Virgin Lacquer Thinner

If the lacquer thinner from your supplier isn't what you hoped for, you can always mix your own from pure ingredients. July 3, 2008

Question
I need some help in getting a solvent like my lacquer thinner used to be. I use it in a lab and for other cleaning operations, never for paint. We always specified "virgin lacquer thinner" and it was perfect for our apps.

Last year, they started shipping thinner with a horrible odor not unlike oxygenated gas. It makes us all sick to smell. We were told to specify "virgin". That worked for a while now we can't find anything without the new additives. Is there anything similar that we can use?

Forum Responses
(Finishing Forum)
Almost all virgin lacquers will differ in composition from manufacturer to manufacturer. That said a typical nitro lacquer thinner would be approximately what I have below.

25% butyl acetate
5-10% Acetone
1-10 ethyl acetate
1-10% n- Butanol
1-10% anhydrous isopropanol
1-10% xylene
1-10% propylene glycol


10-20% aliphatic petroleum disttilate such as stoddard solvent or other high purity mineral spirit.

For cleaning only purposes you could get away with just using butyl acetate.
acetone
toluene
butanol
xylol
Purchase each solvent separately and mix your own to whatever you feel gives the best performance in your daily cleaning activities. As I stated there are so many different formulas based on the resin and copolymer/additions and other additives. There is no one standard formula for "virgin lacquer thinner" per se.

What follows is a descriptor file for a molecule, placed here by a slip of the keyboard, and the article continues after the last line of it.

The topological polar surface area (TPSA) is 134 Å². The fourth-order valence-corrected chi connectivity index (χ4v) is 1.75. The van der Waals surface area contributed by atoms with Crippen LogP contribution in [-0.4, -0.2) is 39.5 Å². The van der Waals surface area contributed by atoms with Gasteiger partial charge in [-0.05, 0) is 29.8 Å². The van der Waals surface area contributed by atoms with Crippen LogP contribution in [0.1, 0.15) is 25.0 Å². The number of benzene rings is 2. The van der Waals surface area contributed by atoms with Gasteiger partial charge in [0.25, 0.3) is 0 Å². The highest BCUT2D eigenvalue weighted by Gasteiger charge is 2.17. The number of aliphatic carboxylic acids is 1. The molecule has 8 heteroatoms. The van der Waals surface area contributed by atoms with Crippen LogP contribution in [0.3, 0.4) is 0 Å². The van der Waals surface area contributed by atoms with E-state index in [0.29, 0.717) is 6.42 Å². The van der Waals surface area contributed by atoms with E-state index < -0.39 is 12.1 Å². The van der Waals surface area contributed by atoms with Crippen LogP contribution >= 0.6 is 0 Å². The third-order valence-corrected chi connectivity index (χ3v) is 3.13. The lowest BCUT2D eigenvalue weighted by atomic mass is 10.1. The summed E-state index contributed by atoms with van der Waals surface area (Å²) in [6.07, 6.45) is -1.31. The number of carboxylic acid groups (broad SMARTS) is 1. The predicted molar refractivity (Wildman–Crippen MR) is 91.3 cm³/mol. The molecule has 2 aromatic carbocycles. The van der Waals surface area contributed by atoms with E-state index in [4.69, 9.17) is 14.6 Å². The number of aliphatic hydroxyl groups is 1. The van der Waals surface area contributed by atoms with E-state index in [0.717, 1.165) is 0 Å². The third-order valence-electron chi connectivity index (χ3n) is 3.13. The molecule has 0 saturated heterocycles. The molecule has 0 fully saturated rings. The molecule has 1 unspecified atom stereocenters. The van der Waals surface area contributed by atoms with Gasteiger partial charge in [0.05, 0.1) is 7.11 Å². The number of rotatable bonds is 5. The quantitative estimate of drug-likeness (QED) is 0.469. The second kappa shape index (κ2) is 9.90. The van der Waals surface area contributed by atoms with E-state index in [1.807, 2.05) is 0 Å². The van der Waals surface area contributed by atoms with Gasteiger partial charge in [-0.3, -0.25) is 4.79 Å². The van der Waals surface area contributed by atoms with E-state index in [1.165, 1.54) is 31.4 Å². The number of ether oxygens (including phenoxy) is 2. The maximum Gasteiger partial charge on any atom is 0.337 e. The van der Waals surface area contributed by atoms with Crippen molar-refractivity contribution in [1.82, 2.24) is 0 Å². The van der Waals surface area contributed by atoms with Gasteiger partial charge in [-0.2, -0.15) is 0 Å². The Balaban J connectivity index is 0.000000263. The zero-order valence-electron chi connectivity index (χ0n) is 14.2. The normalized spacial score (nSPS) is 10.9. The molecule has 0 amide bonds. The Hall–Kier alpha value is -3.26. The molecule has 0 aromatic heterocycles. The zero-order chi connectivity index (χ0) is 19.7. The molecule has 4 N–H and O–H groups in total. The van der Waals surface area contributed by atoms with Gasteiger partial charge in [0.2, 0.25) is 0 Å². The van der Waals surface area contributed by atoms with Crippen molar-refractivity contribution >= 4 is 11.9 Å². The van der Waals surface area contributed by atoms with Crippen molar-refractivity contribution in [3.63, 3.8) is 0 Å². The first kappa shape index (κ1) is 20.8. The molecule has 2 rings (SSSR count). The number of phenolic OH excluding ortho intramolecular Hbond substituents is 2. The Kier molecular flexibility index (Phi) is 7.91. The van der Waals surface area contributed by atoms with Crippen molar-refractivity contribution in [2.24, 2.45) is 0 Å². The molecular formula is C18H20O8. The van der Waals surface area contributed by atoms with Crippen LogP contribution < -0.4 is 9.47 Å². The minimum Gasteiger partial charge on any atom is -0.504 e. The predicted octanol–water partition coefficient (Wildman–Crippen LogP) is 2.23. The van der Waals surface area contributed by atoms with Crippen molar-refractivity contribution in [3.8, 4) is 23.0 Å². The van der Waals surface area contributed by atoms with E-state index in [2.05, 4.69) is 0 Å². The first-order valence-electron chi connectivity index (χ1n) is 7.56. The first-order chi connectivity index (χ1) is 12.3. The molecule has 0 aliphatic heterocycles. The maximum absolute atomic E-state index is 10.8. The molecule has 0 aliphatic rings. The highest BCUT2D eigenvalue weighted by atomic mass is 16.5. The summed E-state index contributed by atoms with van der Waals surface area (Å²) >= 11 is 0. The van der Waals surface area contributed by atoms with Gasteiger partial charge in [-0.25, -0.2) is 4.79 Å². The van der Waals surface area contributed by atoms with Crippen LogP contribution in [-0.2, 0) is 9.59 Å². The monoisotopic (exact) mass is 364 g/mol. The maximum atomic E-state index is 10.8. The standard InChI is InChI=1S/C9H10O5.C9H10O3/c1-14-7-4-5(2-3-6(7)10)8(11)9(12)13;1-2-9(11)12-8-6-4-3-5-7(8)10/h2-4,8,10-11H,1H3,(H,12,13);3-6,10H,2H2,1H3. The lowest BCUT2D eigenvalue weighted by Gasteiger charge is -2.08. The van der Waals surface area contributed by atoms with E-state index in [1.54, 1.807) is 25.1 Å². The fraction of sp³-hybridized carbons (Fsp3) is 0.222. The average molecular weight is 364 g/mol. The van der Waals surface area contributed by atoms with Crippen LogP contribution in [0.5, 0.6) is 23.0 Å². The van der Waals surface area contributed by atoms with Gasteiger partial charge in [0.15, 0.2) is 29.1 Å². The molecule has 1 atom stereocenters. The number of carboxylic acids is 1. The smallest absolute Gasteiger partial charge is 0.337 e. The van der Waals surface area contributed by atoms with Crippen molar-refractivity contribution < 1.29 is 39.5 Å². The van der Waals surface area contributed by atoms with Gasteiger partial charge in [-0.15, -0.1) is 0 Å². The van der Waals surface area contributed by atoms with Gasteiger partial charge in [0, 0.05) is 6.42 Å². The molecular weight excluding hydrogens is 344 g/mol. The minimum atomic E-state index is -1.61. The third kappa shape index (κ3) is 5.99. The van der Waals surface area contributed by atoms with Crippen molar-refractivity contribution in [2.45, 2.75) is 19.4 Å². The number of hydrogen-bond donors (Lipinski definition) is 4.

From contributor R:
What is it your cleaning? You might not be getting what youre used to getting. Does it have something to do with VOC's? Have you tried Everclear? Its the best darn cleaner around the stuff will clean the chrome right off a trailer hitch. If you find its too aggressive you can thin it with some water.


From contributor T:
At my auto-paint supplier they sell two grades of all purpose lacquer thinner - recycled and virgin. I don't cut paint with it but its cheaper for clean-up. It doesn't seem as hot as the virgin. It could be my imagination though.


From contributor C:
The reclaimed LT solvents are hotter because they have trace amounts of coatings left in them - thus when they get on your hands, etc., they hold the solvent longer and cause the sensation of burning where the virgin LT does not.

The other thing is that a lot of the faster evaporating solvents used in virgin LT are minimal in the cleaning thinners so you have more potent solvents med drying solvents on you.